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This weekend 51 kids from all over India will be representing the country at the World Robot Olympiad. TOI-Crest profiles five teams that made it to the finals after gruelling preliminaries.
Kaival Parikh is a mixture of excitement and nerves. The 12-year-old is just one of the brainiacs in Kuala Lampur this weekend, where 250 teams from 37 countries have gathered for the 9th edition of the World Robot Olympiad (WRO).
"I'm not sure how we'll fare against our international competitors, but we'll do our best to get India as ahead as we can, " Mumbai-based Parekh says.
It's a feeling that Gurgaon's Anees Shaikh shares: "The fact that we are representing India is a feeling that is irreplaceable, and getting a chance to see the best robots from across the world sounds very cool. "
Parekh, Shaikh and 49 other students - spread across 19 teams from Delhi, Mumbai, Chennai, Rajkot, Jaipur, Bangalore and Hyderabad - will be forming the Indian contingent for this year's robot Olympiad for youngsters. They were selected after a national competition, the finale of which was held in Mumbai on September 16.
They may differ in age, hail from different cities and speak different languages, but these kids are all bound by a common fascination for robotics.
Instead of the cold voice of a stranger reading out announcements at a train station, wouldn't it be better if you were greeted by a smiling face who gave you all the information you needed?
"My driver does not speak English or Hindi well. One day, he was telling my mother about getting lost and running around to find information at the railway station, " recalls Mumbai-based Amar More (16). This incident led him and his 17-year-old cousin, Jai Rajgarhia, to build Emoticon, a friendly robot that greets people, complete with facial expressions and in different languages.
The automaton provides train information using pre-established timetables, and guides people to the correct platform and train.
"Assembling mechanical things such as Lego has always been a great hobby for me. I felt like going one step further and making my creations interactive and intelligent, " says sci-fi buff More.
Having a human-like element was crucial to the robot. Emoticon "listens" to the individual addressing it using a sound sensor placed on its nose. It then studies speech pattern (based on volume and speed) to respond to it with an appropriate facial expression, such as anger or curiosity.
The "face" itself is an engineering feat. Emoticon has two motors for the eyebrows, two for each eye, one for the mouth, and three for the neck. The mouth motor doubles up as support as the robot tilts forward and backward.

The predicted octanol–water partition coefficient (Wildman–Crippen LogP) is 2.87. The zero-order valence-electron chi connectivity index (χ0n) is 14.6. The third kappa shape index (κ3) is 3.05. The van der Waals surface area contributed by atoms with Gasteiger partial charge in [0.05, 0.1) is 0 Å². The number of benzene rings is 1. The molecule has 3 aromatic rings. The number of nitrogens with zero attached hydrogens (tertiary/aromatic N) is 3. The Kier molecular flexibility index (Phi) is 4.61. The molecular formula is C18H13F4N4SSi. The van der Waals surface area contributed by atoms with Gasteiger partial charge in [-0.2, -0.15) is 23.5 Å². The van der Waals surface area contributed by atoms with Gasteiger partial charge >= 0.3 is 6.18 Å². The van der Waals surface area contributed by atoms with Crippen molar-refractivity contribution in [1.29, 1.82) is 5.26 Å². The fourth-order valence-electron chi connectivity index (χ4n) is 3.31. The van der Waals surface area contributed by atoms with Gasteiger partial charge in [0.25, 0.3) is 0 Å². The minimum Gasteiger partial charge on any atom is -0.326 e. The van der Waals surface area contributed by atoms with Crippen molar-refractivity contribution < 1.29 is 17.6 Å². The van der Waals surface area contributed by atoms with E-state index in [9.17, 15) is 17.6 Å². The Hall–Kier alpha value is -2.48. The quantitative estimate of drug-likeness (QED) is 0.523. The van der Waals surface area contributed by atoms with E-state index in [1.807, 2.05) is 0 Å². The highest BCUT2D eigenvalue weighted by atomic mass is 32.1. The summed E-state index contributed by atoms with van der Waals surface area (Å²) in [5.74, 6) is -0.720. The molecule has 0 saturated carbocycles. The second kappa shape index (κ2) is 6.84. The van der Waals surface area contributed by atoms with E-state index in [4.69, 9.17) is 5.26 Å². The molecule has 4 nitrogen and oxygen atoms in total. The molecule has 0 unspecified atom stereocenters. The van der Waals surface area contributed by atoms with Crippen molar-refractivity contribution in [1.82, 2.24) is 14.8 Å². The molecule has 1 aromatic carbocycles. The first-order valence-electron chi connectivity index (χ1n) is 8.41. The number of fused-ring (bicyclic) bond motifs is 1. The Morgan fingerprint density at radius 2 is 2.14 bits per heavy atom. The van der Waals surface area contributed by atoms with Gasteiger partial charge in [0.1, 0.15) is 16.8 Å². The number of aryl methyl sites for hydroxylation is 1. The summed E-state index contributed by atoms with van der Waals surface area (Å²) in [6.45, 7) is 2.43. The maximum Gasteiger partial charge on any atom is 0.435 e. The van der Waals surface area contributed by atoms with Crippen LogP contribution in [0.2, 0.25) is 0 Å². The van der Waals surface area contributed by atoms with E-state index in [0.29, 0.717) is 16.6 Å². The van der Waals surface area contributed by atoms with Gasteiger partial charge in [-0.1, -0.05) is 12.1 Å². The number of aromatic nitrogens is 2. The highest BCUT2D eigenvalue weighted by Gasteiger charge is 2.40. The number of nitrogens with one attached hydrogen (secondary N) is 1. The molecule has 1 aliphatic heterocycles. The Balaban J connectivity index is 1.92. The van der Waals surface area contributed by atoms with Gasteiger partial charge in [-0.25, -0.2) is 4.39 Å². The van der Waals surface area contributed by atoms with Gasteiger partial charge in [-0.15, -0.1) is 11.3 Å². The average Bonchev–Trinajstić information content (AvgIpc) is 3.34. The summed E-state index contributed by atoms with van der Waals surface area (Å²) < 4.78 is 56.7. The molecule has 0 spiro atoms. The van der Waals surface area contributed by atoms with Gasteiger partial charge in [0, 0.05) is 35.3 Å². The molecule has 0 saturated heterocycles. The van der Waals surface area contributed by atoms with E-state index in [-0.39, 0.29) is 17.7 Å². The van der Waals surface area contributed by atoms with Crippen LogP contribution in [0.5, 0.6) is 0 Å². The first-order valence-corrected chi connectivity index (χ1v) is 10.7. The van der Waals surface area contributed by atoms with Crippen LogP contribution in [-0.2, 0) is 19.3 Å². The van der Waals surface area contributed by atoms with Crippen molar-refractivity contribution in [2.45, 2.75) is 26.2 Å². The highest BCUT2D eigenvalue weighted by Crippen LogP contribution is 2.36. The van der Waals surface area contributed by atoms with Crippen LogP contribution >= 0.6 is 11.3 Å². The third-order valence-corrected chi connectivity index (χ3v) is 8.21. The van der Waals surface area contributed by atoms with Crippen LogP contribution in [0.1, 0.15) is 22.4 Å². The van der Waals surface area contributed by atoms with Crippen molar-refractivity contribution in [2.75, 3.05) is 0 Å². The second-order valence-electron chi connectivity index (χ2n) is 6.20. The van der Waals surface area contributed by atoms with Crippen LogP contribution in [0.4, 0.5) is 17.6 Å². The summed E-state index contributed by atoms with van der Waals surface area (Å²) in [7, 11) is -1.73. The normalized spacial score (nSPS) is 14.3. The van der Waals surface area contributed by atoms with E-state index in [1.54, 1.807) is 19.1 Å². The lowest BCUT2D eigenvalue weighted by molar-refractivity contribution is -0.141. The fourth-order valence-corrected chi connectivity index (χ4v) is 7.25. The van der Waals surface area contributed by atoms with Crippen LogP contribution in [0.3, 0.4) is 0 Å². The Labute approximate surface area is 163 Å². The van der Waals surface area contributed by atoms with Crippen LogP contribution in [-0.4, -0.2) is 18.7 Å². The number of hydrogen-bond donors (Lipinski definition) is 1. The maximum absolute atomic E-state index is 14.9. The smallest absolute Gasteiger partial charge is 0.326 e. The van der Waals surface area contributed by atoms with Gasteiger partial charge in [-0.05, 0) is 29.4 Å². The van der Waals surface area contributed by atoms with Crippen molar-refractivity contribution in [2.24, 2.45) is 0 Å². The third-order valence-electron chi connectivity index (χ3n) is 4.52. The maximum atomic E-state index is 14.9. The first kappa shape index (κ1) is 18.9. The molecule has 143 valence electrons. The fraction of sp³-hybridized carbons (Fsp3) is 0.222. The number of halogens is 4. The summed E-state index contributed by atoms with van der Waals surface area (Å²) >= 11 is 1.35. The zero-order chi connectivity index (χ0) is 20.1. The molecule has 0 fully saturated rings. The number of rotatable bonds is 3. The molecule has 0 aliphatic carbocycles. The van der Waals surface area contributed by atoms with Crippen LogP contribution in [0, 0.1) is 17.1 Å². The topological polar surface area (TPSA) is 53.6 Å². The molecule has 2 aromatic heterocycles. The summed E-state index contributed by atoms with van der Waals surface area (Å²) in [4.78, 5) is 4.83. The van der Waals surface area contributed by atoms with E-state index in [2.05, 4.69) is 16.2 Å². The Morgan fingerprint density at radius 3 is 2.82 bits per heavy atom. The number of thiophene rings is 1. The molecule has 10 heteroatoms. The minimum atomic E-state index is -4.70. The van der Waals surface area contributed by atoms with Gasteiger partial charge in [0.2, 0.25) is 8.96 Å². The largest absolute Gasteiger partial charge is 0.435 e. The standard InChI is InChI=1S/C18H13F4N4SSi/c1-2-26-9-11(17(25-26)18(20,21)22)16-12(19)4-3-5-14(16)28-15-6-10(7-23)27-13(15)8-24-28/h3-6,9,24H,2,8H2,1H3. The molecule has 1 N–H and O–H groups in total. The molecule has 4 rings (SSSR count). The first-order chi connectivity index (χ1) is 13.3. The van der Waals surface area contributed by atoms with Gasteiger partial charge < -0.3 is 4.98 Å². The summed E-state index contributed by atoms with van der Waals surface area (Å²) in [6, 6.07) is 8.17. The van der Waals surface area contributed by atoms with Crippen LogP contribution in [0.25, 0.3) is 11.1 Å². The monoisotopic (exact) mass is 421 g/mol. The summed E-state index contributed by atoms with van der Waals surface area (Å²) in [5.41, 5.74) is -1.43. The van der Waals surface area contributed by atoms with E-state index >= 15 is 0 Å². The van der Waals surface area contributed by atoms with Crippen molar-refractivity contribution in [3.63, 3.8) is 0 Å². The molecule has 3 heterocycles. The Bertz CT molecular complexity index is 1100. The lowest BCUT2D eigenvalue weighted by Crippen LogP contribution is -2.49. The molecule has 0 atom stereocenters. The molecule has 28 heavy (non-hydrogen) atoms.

"There's a control panel to interact with the robot, " the team says. It has buttons to choose a destination out of a list of seven local stations in Mumbai. Emoticon responds to the user's choices in English and Hindi, presenting train timings, platform information, intermediate trains' information, and cost.
Using motors, it indicates the platform your train will arrive at and the number of stops before your destination. It does this pictorially, so as to eliminate any language barriers.
Now at WRO, Rajgarhia is drinking in the moment. "My life is in top gear. I'm hoping to come out of it with the experience of a lifetime. And a medal would be great too. "
Asked to build a 'socially connected robot', the Mumbai trio of Hemani Kalucha, Arvind Ranganathan and Nikeet Dharia turned to a source they knew well for inspiration: the Mahabharata. They were drawn to the legend of a competition in which Arjun shoots a rotating fish.
"It was something that connected us to our culture. I felt that I did not know enough about our history and this robot can help the younger generation like us, " says Kalucha.
And the story itself was important to Dharia. "My grandma used to tell me mythological stories and I wanted to create a digital version of those stories. "
The resultant ARGEN robot is a complex machine comprising two components: the fish and the archer.
The rotating goldfish is controlled by a servo motor, and runs at a random speed in each round.
The "Arjun" archer is the more difficult part of the project. It uses an ultrasonic sensor to locate the fish, and to estimate its speed based on simple time difference. This allows it to also gauge when the fish will be at a particular spot again.
A series of gears, motors and rubber bands are used to complete the complex action of loading an arrow, pulling the bow and shooting the arrow.
Besides, ARGEN has also been programmed to emote. Its head has eyes that move to show concentration when aiming and exhilaration after shooting.
And getting the different parts to work in unison was no easy job.
"We love pizzas. On a day we complete something mechanically difficult, we eat pizza. When we don't complete a task, we wear the same T-shirt for two days till we finish it, " laughs Ranganathan.